Thursday, May 20, 2021 | 2 a.m.
Garrick Higgo traveled more than 24 hours from his home in South Africa to arrive in Las Vegas for the first time, and the then 18-year-old didn’t have any time to rest once he landed at McCarran.
His new UNLV golf teammates picked him up straight from the airport and headed to Southern Highlands Golf Course to meet and practice with legendary Rebels coach Dwaine Knight. Higgo then proceeded to birdie or eagle seven of the first 13 holes.
“That was my first introduction to him,” Knight said. “I was obviously very impressed. He just kind of lit it up right off the bat. Being in this business as long as I have been, that’s something I had never seen before.”
Higgo, who turned 22 years old last week, only lasted one year at UNLV before turning professional, but it’s turned out to be shrewd decision. He’s back in the United States for the first time since leaving UNLV this week to play in his first major tournament, the PGA Championship starting this morning at the famed Ocean Course in Kiawah Island, South Carolina.
Higgo qualified for the event and established himself as one of the fastest-rising golfers in the world, climbing to No. 51 in the Official World Golf Rankings, by winning two tournaments on the European Tour over the last month. The European Tour is considered the second-best circuit in the world, behind the PGA Tour, but Higgo’s two wins amounted to a relatively modest total of less than $600,000.
The winner of the PGA Championship this week will earn more than three times that amount, just less than $2 million.
“I don’t know what to expect,” Higgo said at PGA Championship media day on Tuesday. “My game is in good shape. I mean, I think I’m just going to learn a lot. Hopefully I’ll have a good week. If not, I’ll just learn.”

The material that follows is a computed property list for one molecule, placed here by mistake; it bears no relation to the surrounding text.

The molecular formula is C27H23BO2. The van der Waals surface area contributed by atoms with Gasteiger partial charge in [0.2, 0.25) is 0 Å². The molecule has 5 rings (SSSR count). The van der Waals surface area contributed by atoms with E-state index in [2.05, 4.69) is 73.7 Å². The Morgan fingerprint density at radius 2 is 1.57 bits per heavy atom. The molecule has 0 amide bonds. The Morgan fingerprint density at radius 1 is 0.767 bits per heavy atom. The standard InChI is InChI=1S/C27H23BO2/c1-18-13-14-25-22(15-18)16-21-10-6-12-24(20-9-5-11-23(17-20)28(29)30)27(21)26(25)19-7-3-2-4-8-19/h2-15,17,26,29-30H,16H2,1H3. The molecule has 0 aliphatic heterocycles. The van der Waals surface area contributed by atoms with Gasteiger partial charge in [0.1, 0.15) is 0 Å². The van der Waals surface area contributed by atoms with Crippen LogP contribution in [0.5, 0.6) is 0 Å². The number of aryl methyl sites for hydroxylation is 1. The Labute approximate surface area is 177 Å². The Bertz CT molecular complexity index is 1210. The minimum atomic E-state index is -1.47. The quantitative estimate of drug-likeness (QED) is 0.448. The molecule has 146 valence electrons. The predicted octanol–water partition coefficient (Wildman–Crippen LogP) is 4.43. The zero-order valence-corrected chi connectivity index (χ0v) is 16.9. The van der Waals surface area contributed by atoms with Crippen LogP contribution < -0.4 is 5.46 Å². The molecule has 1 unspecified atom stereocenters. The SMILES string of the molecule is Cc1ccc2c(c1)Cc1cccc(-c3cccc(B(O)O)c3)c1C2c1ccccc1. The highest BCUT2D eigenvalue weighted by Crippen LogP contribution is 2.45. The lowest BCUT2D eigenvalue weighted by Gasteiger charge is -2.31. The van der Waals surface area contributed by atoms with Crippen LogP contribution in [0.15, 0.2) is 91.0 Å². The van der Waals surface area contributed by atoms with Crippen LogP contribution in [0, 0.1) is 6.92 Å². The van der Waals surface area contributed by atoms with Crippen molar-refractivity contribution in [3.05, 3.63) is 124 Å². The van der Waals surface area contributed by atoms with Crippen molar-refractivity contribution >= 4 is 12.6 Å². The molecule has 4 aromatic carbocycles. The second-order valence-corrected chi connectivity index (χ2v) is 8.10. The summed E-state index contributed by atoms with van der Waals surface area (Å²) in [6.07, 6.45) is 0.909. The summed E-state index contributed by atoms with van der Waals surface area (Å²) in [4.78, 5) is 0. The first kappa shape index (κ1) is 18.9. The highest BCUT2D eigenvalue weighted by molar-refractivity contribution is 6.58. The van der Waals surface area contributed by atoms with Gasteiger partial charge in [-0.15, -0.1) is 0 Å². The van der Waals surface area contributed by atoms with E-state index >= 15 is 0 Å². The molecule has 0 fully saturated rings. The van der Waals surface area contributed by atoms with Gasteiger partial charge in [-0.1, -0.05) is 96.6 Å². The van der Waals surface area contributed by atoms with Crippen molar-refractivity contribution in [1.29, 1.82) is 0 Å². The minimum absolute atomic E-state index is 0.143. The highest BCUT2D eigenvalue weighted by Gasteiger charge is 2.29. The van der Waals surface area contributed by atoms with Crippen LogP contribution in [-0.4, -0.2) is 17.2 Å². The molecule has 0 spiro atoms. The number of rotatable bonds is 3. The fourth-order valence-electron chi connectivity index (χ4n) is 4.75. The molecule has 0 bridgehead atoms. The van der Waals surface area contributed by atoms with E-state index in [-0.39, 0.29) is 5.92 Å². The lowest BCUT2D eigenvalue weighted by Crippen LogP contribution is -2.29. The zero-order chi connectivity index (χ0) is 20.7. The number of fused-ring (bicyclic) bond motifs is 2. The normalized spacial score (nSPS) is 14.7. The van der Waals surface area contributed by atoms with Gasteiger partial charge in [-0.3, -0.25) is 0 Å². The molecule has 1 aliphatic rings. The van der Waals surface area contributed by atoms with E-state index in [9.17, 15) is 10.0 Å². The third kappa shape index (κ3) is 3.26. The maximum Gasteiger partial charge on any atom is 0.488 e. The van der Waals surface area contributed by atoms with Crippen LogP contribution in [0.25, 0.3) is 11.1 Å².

Higgo familiarized himself with the course, which he said reminded him of a lot of the links he plays on the European Tour, by playing nine holes with defending PGA Championship victor and Las Vegas local Collin Morikawa. He leads the usual spate of Rebels in a major, which this go-around includes Charley Hoffman, a member of UNLV’s 1998 national championship team, 2013 Masters winner Adam Scott and fellow European Tour standout Kurt Kitayama.
Knight heard of Higgo through his ties to the South African golf scene, which dates back to the late 1980s when he recruited Warren Schutte to town. In 1991, Schutte became one of the school’s two individual golf national champions — along with Ryan Moore in 2004 — under Knight’s watch.
“I’ve been around a lot of good players but (Higgo) is one of the most naturally talented, gifted players I’ve ever seen,” Knight said. “He was a Tour-like talent right away is basically how I would describe him.”
Higgo made the 2018 All Mountain West Conference team during his one season in Las Vegas but ultimately decided to return home to continue his career. He got on South Africa’s Sunshine Tour for the 2019 season and promptly won twice including the tour championship.
“It was just a rushed thing getting him over here, getting him in school and he had a girlfriend back in South Africa and got very homesick,” Knight said. “But he sent me a written note about appreciating his time here and the opportunity he had and the friendships he gained. Those were precious to him, and one of the last things he said was, ‘Next time I get to see you, can you give me a putting lesson?’”
Higgo said putting was his weakness coming into this season but he’s switched equipment and figured it out while winning the Gran Canaria Lopesan Open and Canary Islands Championship. He won the latter by six strokes with a 27-under par, tying history made by Tiger Woods in the process.
Woods and Higgo are now the only golfers since 1990 to win three events in either the PGA or European Tour in their first 26 starts.
“I didn’t expect it this quickly but we all believe in ourselves and you have to if you’re going to do this quickly,” Higgo said. “If someone said to me you were going to do this, I wouldn’t have said no.”
Playing in a major for the first time is a notoriously pressure-filled experience, but Higgo isn’t buying into any of that talk. He’s known for a cool demeanor on the course and says he’s never thrown a club.
He believes he plays his best when he’s enjoying himself, so that’s what he intends to do this week. At this rate, the 2021 PGA Championship will be the first of many majors.
“I think if my game is as good as it is, as it’s been, I think I could do pretty well,” Higgo said, “but there’s no expectations.”